George Washington on Leadership

With great power comes great responsibility.  In the unsettled atmosphere of the American Revolution between the victory at Yorktown in 1781 and the signing of the Treaty of Paris in 1783, a movement arose from officers in the Continental Army to proclaim George Washington as King George I of America.

As incredible as it might sound today after 200 years of U.S. democracy, it was a very real possibility and opportunity for Washington.  As the military leader of the fledgling republic, he had the ability and the backing of the colonists who had put their faith and future in his hands.

And yet, Washington quickly dispelled the idea. Upon learning of the proposal, Washington sincerely and admonishingly responded to the officer who had written the original proposal saying that, “…if you have any regard for your Country, concern for yourself or posterity, or respect for me, to banish these thoughts from your Mind, and never communicate, as from yourself, or anyone else, a sentiment of the like Nature. “

For Washington, leadership was not about personal gain or ambition, but instead, service to a higher purpose and a greater good.  And to confirm his intentions eight years later, when the people wanted him to run for a third term—Washington  again voluntarily gave up his power when he refused to be nominated.

Why did George Washington do what he did? What was in the man’s mind? What can we learn from it during a time when egotistical self-serving leadership seems all to common? Those are the questions that Richard Archer explores in his post, The Spirit of Cincinnatus: George Washington and the Triumph of the Self.

Archer points to a couple of great resources for all of us to consider and reflect upon:

  • In His Excellency, his heralded biography of Washington, Joseph J. Ellis underscores “the truly exceptional character” of Washington’s act. “Oliver Cromwell had not surrendered power after the English Revolution. Napoleon, Lenin, Mao, and Castro did not step aside to leave their respective revolutionary settlements to others in subsequent centuries. … Whereas Cromwell and later Napoleon made themselves synonymous with the revolution in order to justify the assumption of dictatorial power, Washington made himself synonymous with the American Revolution in order to declare that it was incompatible with dictatorial power.” Ellis thus reminds us that Washington, in relinquishing power — not just once, but twice — was bucking an imperialist pattern that stretched back to the days of the Roman and English republics, and which, sadly, continues to this day.
  • Joseph Campbell might have called this pattern “ego imperialism,” “trying to impose your idea on the universe.” “That’s what’s got to go,” Campbell insisted in The Hero’s Journey. “Your ego is [only] your embodiment and your self is your potentiality and that’s what you listen to when you listen for the voice of inspiration and the voice of ‘What am I here for? What can I possibly make of myself?'” The great task of the hero, Campbell tells us, is “not to eliminate ego, it’s to turn ego and the judgment system of the moment into the servant of the self, not the dictator, but the vehicle for it to realize itself. It’s a very nice balance, a very delicate one.”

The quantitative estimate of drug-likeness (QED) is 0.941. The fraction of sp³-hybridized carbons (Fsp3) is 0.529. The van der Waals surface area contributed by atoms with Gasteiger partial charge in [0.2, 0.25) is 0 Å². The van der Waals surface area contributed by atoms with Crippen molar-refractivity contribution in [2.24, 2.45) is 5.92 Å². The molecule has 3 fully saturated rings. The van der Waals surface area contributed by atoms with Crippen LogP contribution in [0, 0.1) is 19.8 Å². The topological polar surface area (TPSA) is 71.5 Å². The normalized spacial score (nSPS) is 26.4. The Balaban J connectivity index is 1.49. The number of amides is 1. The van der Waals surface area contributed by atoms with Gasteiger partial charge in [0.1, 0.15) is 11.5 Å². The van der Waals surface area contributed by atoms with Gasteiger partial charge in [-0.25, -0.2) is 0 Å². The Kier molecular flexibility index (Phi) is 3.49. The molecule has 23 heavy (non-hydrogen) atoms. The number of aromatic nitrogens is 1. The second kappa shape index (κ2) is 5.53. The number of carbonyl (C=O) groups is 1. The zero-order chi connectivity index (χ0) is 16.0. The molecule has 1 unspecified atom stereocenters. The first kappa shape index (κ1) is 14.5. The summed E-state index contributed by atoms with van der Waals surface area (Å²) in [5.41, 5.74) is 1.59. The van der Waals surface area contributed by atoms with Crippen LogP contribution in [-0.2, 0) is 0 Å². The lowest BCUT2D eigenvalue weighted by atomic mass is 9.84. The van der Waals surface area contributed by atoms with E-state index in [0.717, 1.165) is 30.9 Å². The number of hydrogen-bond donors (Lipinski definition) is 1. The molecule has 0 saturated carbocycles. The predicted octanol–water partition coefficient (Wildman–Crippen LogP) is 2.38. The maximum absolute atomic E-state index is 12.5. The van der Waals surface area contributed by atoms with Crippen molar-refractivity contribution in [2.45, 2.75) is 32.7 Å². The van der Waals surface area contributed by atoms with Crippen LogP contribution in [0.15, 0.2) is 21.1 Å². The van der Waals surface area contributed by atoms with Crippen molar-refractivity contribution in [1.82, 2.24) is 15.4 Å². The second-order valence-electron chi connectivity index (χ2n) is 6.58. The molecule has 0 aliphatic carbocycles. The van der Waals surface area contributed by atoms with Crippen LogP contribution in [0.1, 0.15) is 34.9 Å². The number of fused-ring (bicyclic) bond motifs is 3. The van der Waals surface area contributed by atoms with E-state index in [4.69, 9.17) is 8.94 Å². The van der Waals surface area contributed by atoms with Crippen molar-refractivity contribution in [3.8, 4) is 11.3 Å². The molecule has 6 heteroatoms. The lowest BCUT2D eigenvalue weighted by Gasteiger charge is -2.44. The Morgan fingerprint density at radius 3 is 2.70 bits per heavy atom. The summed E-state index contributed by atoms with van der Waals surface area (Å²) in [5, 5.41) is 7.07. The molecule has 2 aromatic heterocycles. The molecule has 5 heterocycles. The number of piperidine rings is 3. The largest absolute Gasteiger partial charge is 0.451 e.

• Unfortunately, too many of us allow our egos unlimited rule. The tragic result, as Jung’s colleague Alfred Adler once warned us, is a life within “a self-centered world, a world in which one will never find true courage, self-confidence, communal sense, or understanding of common values.”
  • In The American Soul, Jacob Needleman urges us to read Washington’s words as “referring to the need for both the nation and the individual self to turn within for strength, not to the egoistic impulses of one or another self-serving part of human nature, but to the inner self that represents the fountainhead of inner unity.”

In his words and actions, Washington’s beliefs were clear.  As Archer concludes, “… his words and actions in stepping down as commander of the army and as Commander in Chief show us the importance of taming our venal, egoistic ambitions, passions and prejudices in the service of a greater good.”

We’ve all seen the limitations and results of self-serving behavior.  On this U.S. observance of President’s Day, let’s consider what’s possible with leadership focused on serving others as exemplified by America’s first President.  For ideas and inspiration,  check out Archer’s complete post at

9 thoughts on “George Washington on Leadership

  1. Very touching. Washington resonates with a rare character. Leadership is about servanthood; it’s epitomising the ‘tower and basin’ attitude. Lesson Gadaffi and similar cronies would learn in their graves. The man in Syria must read this!

  2. Our so called leaders today could certainly learn from the true leadership of George Washington. As Machiavelli stated in writing of The Prince: “A wise man ought always to follow the paths beaten by great men, and to imitate those who have been supreme, so that if his ability does not equal theirs at least it will savour of it.”

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  4. Not all “successful” leaders are good human beings. But the world suffers greatly from those that are not. Servant leaders leave a legacy – they help to make the world a better place

  5. By bowing out honourably, George Washington demonstrated a rare leadership quality which current and potential leaders must aspire to emulate. There is a time to ascend the rungs of power and a time to descend. Any deviation from this norm could generate ill feelings among the people, the consequences of which cannot be predicted.

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